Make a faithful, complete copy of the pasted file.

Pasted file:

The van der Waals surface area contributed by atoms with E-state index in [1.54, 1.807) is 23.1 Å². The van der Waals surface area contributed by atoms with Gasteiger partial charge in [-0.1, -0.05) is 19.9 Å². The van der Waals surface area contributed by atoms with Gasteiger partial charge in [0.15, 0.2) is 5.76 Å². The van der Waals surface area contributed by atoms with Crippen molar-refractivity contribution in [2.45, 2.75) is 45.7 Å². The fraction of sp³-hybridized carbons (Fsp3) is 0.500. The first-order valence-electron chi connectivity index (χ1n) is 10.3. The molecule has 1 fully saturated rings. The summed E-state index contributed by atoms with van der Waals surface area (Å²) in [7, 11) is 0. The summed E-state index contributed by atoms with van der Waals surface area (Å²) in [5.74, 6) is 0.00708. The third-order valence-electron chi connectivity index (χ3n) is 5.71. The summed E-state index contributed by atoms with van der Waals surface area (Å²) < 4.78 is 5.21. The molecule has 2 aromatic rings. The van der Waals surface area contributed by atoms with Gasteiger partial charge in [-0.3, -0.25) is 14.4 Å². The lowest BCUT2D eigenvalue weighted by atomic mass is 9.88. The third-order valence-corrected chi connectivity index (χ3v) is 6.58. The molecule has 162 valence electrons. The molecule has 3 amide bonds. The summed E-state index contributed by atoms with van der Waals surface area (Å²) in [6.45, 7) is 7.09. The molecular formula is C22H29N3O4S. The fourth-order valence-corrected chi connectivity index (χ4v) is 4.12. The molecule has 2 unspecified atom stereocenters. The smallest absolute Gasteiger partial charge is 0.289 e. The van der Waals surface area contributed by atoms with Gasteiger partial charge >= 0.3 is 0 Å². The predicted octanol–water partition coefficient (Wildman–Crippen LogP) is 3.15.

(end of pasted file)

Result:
The van der Waals surface area contributed by atoms with E-state index in [1.54, 1.807) is 23.1 Å². The van der Waals surface area contributed by atoms with Gasteiger partial charge in [-0.1, -0.05) is 19.9 Å². The van der Waals surface area contributed by atoms with Gasteiger partial charge in [0.15, 0.2) is 5.76 Å². The van der Waals surface area contributed by atoms with Crippen molar-refractivity contribution in [2.45, 2.75) is 45.7 Å². The fraction of sp³-hybridized carbons (Fsp3) is 0.500. The first-order valence-electron chi connectivity index (χ1n) is 10.3. The molecule has 1 fully saturated rings. The summed E-state index contributed by atoms with van der Waals surface area (Å²) in [7, 11) is 0. The summed E-state index contributed by atoms with van der Waals surface area (Å²) in [5.74, 6) is 0.00708. The third-order valence-electron chi connectivity index (χ3n) is 5.71. The summed E-state index contributed by atoms with van der Waals surface area (Å²) < 4.78 is 5.21. The molecule has 2 aromatic rings. The van der Waals surface area contributed by atoms with Gasteiger partial charge in [-0.3, -0.25) is 14.4 Å². The lowest BCUT2D eigenvalue weighted by atomic mass is 9.88. The third-order valence-corrected chi connectivity index (χ3v) is 6.58. The molecule has 162 valence electrons. The molecule has 3 amide bonds. The summed E-state index contributed by atoms with van der Waals surface area (Å²) in [6.45, 7) is 7.09. The molecular formula is C22H29N3O4S. The fourth-order valence-corrected chi connectivity index (χ4v) is 4.12. The molecule has 2 unspecified atom stereocenters. The smallest absolute Gasteiger partial charge is 0.289 e. The van der Waals surface area contributed by atoms with Gasteiger partial charge >= 0.3 is 0 Å². The predicted octanol–water partition coefficient (Wildman–Crippen LogP) is 3.15.